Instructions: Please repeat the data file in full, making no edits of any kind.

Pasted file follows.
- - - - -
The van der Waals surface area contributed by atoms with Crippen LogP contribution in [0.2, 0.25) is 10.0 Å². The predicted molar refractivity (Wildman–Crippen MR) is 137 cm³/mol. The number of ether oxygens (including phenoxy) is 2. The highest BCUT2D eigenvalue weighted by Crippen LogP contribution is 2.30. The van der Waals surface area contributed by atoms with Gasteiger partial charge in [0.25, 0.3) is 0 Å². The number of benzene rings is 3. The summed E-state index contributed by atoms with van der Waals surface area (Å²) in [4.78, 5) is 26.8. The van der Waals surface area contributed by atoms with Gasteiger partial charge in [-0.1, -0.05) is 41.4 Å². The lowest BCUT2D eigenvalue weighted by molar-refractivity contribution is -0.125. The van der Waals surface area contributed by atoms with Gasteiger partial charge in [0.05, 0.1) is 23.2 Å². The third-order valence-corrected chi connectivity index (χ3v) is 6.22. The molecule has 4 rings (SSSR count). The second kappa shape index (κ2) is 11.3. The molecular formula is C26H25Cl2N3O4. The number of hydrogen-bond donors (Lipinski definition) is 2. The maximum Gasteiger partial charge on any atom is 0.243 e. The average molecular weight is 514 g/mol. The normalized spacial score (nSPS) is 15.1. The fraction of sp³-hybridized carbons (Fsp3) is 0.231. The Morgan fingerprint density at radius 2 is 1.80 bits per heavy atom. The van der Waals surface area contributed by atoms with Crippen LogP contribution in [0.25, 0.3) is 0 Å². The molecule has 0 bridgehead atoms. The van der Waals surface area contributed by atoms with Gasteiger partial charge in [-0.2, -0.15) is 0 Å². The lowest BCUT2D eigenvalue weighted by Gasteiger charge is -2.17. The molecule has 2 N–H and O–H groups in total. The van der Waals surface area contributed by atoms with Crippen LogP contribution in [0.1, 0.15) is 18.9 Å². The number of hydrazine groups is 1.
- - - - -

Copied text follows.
The van der Waals surface area contributed by atoms with Crippen LogP contribution in [0.2, 0.25) is 10.0 Å². The predicted molar refractivity (Wildman–Crippen MR) is 137 cm³/mol. The number of ether oxygens (including phenoxy) is 2. The highest BCUT2D eigenvalue weighted by Crippen LogP contribution is 2.30. The van der Waals surface area contributed by atoms with Gasteiger partial charge in [0.25, 0.3) is 0 Å². The number of benzene rings is 3. The summed E-state index contributed by atoms with van der Waals surface area (Å²) in [4.78, 5) is 26.8. The van der Waals surface area contributed by atoms with Gasteiger partial charge in [-0.1, -0.05) is 41.4 Å². The lowest BCUT2D eigenvalue weighted by molar-refractivity contribution is -0.125. The van der Waals surface area contributed by atoms with Gasteiger partial charge in [0.05, 0.1) is 23.2 Å². The third-order valence-corrected chi connectivity index (χ3v) is 6.22. The molecule has 4 rings (SSSR count). The second kappa shape index (κ2) is 11.3. The molecular formula is C26H25Cl2N3O4. The number of hydrogen-bond donors (Lipinski definition) is 2. The maximum Gasteiger partial charge on any atom is 0.243 e. The average molecular weight is 514 g/mol. The normalized spacial score (nSPS) is 15.1. The fraction of sp³-hybridized carbons (Fsp3) is 0.231. The Morgan fingerprint density at radius 2 is 1.80 bits per heavy atom. The van der Waals surface area contributed by atoms with Crippen LogP contribution in [0.25, 0.3) is 0 Å². The molecule has 0 bridgehead atoms. The van der Waals surface area contributed by atoms with Gasteiger partial charge in [-0.2, -0.15) is 0 Å². The lowest BCUT2D eigenvalue weighted by Gasteiger charge is -2.17. The molecule has 2 N–H and O–H groups in total. The van der Waals surface area contributed by atoms with Crippen LogP contribution in [0.1, 0.15) is 18.9 Å². The number of hydrazine groups is 1.